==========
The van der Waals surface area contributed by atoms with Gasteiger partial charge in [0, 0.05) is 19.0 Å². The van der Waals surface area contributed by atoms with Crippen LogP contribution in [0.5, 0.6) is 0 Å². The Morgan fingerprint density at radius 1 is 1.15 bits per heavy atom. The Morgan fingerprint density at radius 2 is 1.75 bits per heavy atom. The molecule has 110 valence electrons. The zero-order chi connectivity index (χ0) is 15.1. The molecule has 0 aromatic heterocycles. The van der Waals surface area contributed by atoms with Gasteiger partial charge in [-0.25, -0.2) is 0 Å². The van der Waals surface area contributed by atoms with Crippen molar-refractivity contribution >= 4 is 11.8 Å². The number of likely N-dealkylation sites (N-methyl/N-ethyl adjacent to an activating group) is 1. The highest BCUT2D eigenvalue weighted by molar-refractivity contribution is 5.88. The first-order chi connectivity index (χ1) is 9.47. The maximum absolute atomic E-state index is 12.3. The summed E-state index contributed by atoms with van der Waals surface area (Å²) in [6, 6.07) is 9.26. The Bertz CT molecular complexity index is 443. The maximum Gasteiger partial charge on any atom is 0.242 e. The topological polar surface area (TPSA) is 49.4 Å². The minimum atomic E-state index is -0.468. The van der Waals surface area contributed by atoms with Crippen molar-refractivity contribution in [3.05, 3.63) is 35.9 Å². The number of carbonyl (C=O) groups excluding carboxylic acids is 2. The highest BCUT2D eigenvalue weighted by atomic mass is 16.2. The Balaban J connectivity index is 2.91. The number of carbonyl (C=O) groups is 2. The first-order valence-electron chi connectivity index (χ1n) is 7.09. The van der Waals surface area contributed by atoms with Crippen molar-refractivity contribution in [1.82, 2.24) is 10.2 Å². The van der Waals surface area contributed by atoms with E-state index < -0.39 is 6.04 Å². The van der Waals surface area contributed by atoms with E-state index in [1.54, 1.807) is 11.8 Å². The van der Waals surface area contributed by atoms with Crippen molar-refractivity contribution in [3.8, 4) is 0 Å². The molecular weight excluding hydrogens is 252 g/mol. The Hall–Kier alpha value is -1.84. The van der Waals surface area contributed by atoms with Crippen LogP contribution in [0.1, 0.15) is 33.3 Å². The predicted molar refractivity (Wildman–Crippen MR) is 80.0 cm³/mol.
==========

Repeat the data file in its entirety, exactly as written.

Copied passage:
The van der Waals surface area contributed by atoms with Gasteiger partial charge in [0, 0.05) is 19.0 Å². The van der Waals surface area contributed by atoms with Crippen LogP contribution in [0.5, 0.6) is 0 Å². The Morgan fingerprint density at radius 1 is 1.15 bits per heavy atom. The Morgan fingerprint density at radius 2 is 1.75 bits per heavy atom. The molecule has 110 valence electrons. The zero-order chi connectivity index (χ0) is 15.1. The molecule has 0 aromatic heterocycles. The van der Waals surface area contributed by atoms with Gasteiger partial charge in [-0.25, -0.2) is 0 Å². The van der Waals surface area contributed by atoms with Crippen molar-refractivity contribution >= 4 is 11.8 Å². The number of likely N-dealkylation sites (N-methyl/N-ethyl adjacent to an activating group) is 1. The highest BCUT2D eigenvalue weighted by molar-refractivity contribution is 5.88. The first-order chi connectivity index (χ1) is 9.47. The maximum absolute atomic E-state index is 12.3. The summed E-state index contributed by atoms with van der Waals surface area (Å²) in [6, 6.07) is 9.26. The Bertz CT molecular complexity index is 443. The maximum Gasteiger partial charge on any atom is 0.242 e. The topological polar surface area (TPSA) is 49.4 Å². The minimum atomic E-state index is -0.468. The van der Waals surface area contributed by atoms with Crippen molar-refractivity contribution in [3.05, 3.63) is 35.9 Å². The number of carbonyl (C=O) groups excluding carboxylic acids is 2. The highest BCUT2D eigenvalue weighted by atomic mass is 16.2. The Balaban J connectivity index is 2.91. The number of carbonyl (C=O) groups is 2. The first-order valence-electron chi connectivity index (χ1n) is 7.09. The van der Waals surface area contributed by atoms with Crippen molar-refractivity contribution in [1.82, 2.24) is 10.2 Å². The van der Waals surface area contributed by atoms with E-state index < -0.39 is 6.04 Å². The van der Waals surface area contributed by atoms with E-state index in [1.54, 1.807) is 11.8 Å². The van der Waals surface area contributed by atoms with Crippen molar-refractivity contribution in [3.8, 4) is 0 Å². The molecular weight excluding hydrogens is 252 g/mol. The Hall–Kier alpha value is -1.84. The van der Waals surface area contributed by atoms with Crippen LogP contribution in [0.1, 0.15) is 33.3 Å². The predicted molar refractivity (Wildman–Crippen MR) is 80.0 cm³/mol.